What about aftermarket ignition coils?
Bimmerlife ignition coil
Most aftermarket ignition coils are catered for the performance enthusiast. Many of these aftermarkets are marketed to be high voltage coils, in order to be able to power higher output cars. Aftermarket brands like Bimmerlife carry such performance coils. Bimmerlife's plug and play coils(check it out HERE) employs the use of genuine Audi R8 coils with their customized harness. These coils are "smart" coils, meaning they have a built in ignitor and current is no longer carried through the Digital Motor Electronics (DME). A re-flash has to be done on the MHD flasher as well to complete the set up.
There are a wide range of aftermarket performance coils for BMWs, talk to us to find the right ones for your car.
When should I replace my ignition coils?
Ignition coils can become faulty due to quite a number of reasons. Over time the coils can start deteriorating. High temperatures and constant vibrations can lead to failure of the internal parts. Damage from leaking engine oils, condensation or other fluid leaks are very common too. Faulty spark plugs could also in turn affect ignition coils and result in premature failure.
Some common symptoms of faulty ignition coils:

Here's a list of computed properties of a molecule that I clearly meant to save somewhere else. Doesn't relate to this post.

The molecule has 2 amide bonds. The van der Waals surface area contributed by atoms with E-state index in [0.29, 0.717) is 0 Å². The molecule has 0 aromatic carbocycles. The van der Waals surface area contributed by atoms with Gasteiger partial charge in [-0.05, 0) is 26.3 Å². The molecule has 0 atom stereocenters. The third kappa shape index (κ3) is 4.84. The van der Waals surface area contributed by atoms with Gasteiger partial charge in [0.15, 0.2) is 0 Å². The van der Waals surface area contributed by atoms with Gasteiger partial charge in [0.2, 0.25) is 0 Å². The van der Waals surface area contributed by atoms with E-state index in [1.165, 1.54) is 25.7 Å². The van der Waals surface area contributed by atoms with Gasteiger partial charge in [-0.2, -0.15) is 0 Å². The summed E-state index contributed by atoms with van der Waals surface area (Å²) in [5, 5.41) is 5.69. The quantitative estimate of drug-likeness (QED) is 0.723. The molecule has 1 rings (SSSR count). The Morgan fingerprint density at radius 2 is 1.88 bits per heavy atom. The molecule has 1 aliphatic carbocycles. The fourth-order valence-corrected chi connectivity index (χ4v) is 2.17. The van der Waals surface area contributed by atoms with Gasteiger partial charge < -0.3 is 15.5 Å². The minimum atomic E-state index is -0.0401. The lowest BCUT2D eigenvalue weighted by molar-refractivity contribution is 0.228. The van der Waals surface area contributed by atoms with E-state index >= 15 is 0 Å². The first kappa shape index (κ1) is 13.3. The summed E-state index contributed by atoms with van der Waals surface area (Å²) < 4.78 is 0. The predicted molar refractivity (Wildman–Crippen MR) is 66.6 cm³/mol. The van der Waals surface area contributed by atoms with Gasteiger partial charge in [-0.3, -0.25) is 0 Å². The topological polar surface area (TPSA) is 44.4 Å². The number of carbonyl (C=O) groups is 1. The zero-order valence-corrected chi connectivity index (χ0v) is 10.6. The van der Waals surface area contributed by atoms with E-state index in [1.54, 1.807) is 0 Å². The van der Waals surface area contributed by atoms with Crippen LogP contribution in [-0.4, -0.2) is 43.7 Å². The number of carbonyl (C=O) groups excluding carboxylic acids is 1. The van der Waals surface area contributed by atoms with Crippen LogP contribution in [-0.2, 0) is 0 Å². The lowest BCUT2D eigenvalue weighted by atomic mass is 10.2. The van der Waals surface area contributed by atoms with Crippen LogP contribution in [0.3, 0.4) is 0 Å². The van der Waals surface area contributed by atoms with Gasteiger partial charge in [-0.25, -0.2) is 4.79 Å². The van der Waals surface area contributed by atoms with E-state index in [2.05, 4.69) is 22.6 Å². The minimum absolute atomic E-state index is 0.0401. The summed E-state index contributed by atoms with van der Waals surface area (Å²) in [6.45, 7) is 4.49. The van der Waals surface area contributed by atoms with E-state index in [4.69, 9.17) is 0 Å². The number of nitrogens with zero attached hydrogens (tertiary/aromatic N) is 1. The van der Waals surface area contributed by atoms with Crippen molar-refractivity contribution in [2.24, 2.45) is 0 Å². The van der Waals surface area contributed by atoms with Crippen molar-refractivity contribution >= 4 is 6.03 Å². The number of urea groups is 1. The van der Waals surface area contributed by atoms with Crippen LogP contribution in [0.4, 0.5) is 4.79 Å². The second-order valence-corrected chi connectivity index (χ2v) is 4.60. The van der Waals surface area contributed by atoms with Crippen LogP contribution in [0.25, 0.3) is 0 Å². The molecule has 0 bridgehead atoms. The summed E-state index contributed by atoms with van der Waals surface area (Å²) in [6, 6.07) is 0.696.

This is one of the most common symptoms of faulty coils. The ignition coils plays a huge role in the ignition system, if it fails to ignite the spark plug, this causes it to misfire. Resulting in rough idling and a dramatic loss in power that can't go unnoticed. You'll feel your car sputtering and jerking when you try to accelerate. If it's bad enough, your car may even stall.
Poor fuel economy
If you're clocking way less mileage than before, this could be a sign that your ignition coil is faulty.
Check engine light on
If your check engine light is on, a workshop can assist to check on the laptop to see if there are any fault codes up for your ignition coils or in any case, check what is causing an issue.
As you can tell, there are quite a lot of factors when it comes to choosing the right ignition coils. This article is just a guideline for you to have a better understanding of the options you have. If you have any questions, do not hesitate to contact us on Whatsapp using this link https://wa.me/6597883616 or email us at email@example.com